UK deflation update

Most of the press coverage of the Bank of England’s inflation report centred around Mervyn King’s comments that the UK was in a ‘deep recession’.  That’s hardly controversial any more – for me, more interesting was the fan chart depicting the Monetary Policy Committee’s best collective judgement of where inflation is heading in the next three years.

The attached chart shows how the BoE’s inflation expectations have changed from a year ago.  Inflation expectations are displayed as a fan, where the MPC has 90% confidence that inflation will fall within the band.  In February 2008, its central forecasts were for UK inflation to remain slightly above 2% target two years later, given the market’s interest rate expectations at the time (which was for UK interest rates to fall to about 4.5%). The MPC believed that there was a 5-10% chance that UK inflation would fall below its 1% lower limit by 2010.

Since the summer, the BoE has been steadily adjusting its inflation expectations downwards. While its core scenario is still for CPI inflation to remain above zero, it estimates that there is about a 1 in 5 chance of deflation in the UK – not just this year, but at the end of 2011.  And this is taking the market’s current interest rate expectations, which are for UK rates to stay close to 1% for the next three years.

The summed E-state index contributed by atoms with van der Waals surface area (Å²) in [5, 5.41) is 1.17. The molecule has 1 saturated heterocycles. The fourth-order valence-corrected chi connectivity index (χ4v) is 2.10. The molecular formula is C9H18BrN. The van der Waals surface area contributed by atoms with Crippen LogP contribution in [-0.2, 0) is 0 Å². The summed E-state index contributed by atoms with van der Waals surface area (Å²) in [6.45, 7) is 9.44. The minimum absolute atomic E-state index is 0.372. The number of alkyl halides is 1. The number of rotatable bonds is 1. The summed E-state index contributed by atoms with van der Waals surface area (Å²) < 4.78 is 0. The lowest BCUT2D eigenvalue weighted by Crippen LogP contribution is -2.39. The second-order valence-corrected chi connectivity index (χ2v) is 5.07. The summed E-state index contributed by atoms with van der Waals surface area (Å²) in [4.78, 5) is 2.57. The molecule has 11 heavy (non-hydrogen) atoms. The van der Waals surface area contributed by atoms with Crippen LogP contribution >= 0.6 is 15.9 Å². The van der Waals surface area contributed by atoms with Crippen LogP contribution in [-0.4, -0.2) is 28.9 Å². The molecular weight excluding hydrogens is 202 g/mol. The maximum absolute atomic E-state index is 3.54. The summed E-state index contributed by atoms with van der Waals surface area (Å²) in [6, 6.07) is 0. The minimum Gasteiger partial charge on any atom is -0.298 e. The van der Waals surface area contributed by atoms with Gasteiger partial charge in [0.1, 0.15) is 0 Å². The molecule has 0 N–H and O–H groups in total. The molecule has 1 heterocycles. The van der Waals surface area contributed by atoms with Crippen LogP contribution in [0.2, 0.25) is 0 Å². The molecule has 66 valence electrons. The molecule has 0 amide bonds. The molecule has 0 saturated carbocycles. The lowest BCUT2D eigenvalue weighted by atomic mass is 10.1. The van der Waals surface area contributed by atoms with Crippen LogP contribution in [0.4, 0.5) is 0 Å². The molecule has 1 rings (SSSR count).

The MPC’s models have come in for some criticism lately, from three former MPC members no less (see here), but when the guys who actually set interest rates think there’s a very real risk of entrenched deflation (which is something that we’ve been arguing for over a year on this blog), you ‘d be foolish not to take note.

The value of investments will fluctuate, which will cause prices to fall as well as rise and you may not get back the original amount you invested. Past performance is not a guide to future performance.

Discuss Article

  1. Interest Uncovered says:

    Chris Giles' piece in this morning's FT about quantitative easing highlighted the extent to which the voting procedures are not equipped to cope with decision making in a quantitative easing environment. Presumably, given that BoE forecasts include scenarios based on the markets current expectation of interest rates, the ability to forecast is also undermined as markets must now expect interest rates to be nominally positive but quantitaively negative; and to an unknown and unpredictable extent.

    Posted on: 17/02/09 | 12:00 am

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